With a degree in human ecology from Cornell University, Kim Williams was a naturalist with a knack for writing, publishing the book Eating Wild Plants (among others) and penning a nature column in The Missoulian. For more than a decade, she also frequently appeared as a guest commentator on the popular National Public Radio program “All Things Considered.” As Williams was a long-time Missoula resident, a riverside rail-trail in the city’s downtown was named in her memory in 1987. The pathway runs by the University of Montana, where she earned a master’s degree and taught classes on plants; today, the school offers a fellowship in her name for journalism students interested in the environment.
6Trail Advocate – Mary Carter Greenway (Colorado)
In 1979, as the new leader of a fledgling organization called the South Suburban Park Foundation, Mary Carter spearheaded what would become the flagship trail for an extensive system of trails throughout Littleton and the southern Denver metro area. Their first project was the creation of an 8-mile paved pathway spanning Arapahoe County and included improvements to the South Platte River—Denver’s only river—which the trail parallels. The greenway, which was later named in her memory, now serves as inspirational model for other urban greenways and sees an estimated 500,000 visitors annually.
7Political Powerhouse – Vera Katz Eastbank Esplanade (Oregon)
Vera Katz and her family fled Nazi Germany in 1933 and settled in Brooklyn, New York. After earning her master’s degree, she moved to Portland, Oregon, with her husband, where her career in politics took off. After being elected to the Oregon House of Representatives in 1972 and serving several terms, Vera Katz became the first woman to hold the role of Speaker of the state House in 1985. She went on to become mayor of Portland, Oregon, serving from 1993 to 2005, and championed the development of the Eastbank Esplanade, which was later named after her. The downtown Portland trail follows the Willamette River for just less than 2 miles. At its southern end, travelers will find a bronze statue of Katz.
8Exceptional Expeditioner – Sacagawea Heritage Trail (Washington)
Sacagawea is a name that all school children know, and with good reason. The young Shoshoni woman played a critical role in the exploration of America’s Pacific Northwest, which changed the fate of the nation. The 23-mile Sacagawea Heritage Trail in southeastern Washington honors these contributions and provides an opportunity to learn more about her and the vast Corps of Discovery journey. In October 1805, the Lewis and Clark Expedition camped at the confluence of the Snake and Columbia rivers in present-day Pasco, where you can visit a trailside state park and interpretive center that bears her name.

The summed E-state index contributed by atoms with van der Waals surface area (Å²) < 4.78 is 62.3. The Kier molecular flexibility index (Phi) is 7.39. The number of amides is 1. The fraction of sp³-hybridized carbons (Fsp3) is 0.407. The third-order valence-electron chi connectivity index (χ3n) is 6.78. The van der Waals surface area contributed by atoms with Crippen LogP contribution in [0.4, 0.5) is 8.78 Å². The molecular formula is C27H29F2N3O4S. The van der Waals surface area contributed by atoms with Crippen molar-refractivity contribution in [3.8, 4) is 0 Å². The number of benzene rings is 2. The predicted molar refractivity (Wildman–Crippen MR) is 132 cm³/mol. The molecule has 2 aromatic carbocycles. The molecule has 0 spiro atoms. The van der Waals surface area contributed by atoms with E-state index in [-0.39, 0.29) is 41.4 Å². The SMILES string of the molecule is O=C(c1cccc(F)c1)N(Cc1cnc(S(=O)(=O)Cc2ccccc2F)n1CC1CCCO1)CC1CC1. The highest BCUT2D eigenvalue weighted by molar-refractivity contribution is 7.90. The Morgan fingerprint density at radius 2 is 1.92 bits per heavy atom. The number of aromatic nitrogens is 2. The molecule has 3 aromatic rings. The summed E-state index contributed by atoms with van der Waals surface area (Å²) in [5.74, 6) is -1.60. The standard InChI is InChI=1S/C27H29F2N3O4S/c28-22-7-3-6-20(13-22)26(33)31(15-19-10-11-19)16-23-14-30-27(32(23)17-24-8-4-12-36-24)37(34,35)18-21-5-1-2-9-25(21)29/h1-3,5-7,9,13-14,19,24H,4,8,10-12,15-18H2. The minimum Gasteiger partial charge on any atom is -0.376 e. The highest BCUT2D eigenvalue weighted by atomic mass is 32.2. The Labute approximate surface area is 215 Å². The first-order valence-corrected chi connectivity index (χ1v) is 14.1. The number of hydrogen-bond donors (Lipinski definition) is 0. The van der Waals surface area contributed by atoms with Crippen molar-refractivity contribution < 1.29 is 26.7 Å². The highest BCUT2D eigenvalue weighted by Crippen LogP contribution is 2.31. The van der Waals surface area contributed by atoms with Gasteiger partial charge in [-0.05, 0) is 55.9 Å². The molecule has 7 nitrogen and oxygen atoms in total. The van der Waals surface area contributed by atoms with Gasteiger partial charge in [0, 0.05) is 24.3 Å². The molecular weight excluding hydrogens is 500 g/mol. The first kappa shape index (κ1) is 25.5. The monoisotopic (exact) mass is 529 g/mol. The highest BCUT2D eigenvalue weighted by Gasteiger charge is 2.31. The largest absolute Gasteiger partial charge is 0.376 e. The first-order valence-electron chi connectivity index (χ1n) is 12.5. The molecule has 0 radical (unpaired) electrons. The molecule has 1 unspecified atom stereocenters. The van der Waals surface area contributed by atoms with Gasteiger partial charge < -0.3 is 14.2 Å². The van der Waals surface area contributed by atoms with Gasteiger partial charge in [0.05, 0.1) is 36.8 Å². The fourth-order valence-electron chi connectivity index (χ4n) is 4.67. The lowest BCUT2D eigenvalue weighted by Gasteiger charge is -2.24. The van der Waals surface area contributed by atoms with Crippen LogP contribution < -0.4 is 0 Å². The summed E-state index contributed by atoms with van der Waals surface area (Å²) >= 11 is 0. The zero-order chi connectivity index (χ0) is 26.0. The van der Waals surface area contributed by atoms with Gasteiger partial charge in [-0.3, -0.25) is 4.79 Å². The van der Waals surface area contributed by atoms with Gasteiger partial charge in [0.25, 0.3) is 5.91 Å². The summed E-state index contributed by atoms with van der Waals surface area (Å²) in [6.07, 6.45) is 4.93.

9The Last Frontier: Anchorage’s First Trail – Lanie Fleischer Chester Creek Trail (Alaska)
Shortly after moving to Anchorage in 1971, Lanie Fleischer co-chaired a newly formed bike committee and galvanized grassroots support for making the city more bike friendly. Surprised by the lack of trails in Anchorage, Fleischer’s work with the group culminated in a master plan for trails that could be used for bike commuting, recreational riding and safe routes to school. In 1973, the group was successful in getting a bond issue passed to finance the development of the city’s first paved trail. The 4-mile pathway, which runs along a lushly wooded Chester Creek, was named after her. Today, the trail system in Alaska’s largest city spans more than 100 miles.
10She Persisted – Marcia H. Cloninger Rail-Trail (North Carolina)
The beautiful and well-loved rail-trail running through the heart of Lincolnton, North Carolina, might not have become a reality without the tireless persistence of its namesake, Marcia H. Cloninger, who served on the city council in the 1990s and championed the project. The disused rail corridor was once an eyesore, but is now a source of community pride and part of a larger regional effort called the Carolina Thread Trail, which aims to link 1,500 miles of trail across North and South Carolina.